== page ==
The federal government will provide up to $1 million for each state that shows it will use the money to create and strengthen health insurance rate review processes.

The U.S. Department of Health and Human Services also opening the grant application process to the District of Columbia.

HHS officials will be distributing $51 million in Health Insurance Premium Review Grants provided by the Affordable Care Act, the legislative package that includes the Patient Protection and Affordable Care Act and the Health Care and Education Reconciliation Act.

The ACA premium review grant provision will provide $200 million in additional funding for premium review grants for 2011 through 2014.

“To receive a grant, a state must submit a plan for how it will use grant funds to develop or enhance its process of reviewing and approving, disapproving, or modifying health insurance premium requests,” officials say.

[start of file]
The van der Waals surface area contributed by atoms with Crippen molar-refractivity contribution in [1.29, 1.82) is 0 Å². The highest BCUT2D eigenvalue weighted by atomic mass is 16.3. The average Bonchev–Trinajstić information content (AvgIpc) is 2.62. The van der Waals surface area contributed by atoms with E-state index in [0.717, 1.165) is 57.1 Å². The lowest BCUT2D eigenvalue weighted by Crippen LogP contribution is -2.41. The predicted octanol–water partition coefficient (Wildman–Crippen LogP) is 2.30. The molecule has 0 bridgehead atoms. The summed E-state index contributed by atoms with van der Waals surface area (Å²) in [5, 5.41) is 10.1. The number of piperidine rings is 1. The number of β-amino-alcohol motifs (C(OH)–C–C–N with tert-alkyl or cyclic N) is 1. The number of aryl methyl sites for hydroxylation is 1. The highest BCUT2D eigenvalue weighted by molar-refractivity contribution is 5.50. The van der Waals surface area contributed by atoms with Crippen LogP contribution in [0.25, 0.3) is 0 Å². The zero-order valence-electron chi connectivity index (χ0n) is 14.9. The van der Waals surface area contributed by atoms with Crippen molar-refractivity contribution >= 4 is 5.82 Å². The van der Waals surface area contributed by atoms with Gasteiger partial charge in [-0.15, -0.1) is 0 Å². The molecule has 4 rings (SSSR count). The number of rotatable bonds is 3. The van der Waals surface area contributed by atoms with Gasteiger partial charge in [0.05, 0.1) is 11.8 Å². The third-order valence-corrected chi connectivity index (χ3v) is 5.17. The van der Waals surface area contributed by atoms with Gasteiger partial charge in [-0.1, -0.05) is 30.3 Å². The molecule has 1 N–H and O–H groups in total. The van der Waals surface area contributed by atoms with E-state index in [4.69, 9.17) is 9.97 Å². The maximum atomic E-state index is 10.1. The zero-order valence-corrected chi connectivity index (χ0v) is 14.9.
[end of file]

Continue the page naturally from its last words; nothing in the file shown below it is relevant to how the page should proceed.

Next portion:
Jay Angoff, a former Missouri insurance commissioner, is director of the Office of Consumer Information and Insurance Oversight, a new agency that will help manage federal premium review efforts.

ACA provisions will require health insurers to spend 85% of large-group premiums on health care starting in 2011, and 80% of individual and small-group premiums on health care.

ACA provisions also will require health insurers to justify what regulators believe to be unreasonable premium increases, officials say.

House Speaker Nancy Pelosi says implementation of the premium review grant program will help “our families and our middle class.”

“With these grants in place, we will strengthen states’ abilities to review rate hikes, curb outrageous premium increases, and hold insurers accountable to their customers,” Pelosi says in a statement. “Insurers will face tougher oversight, and patients will benefit from greater transparency.”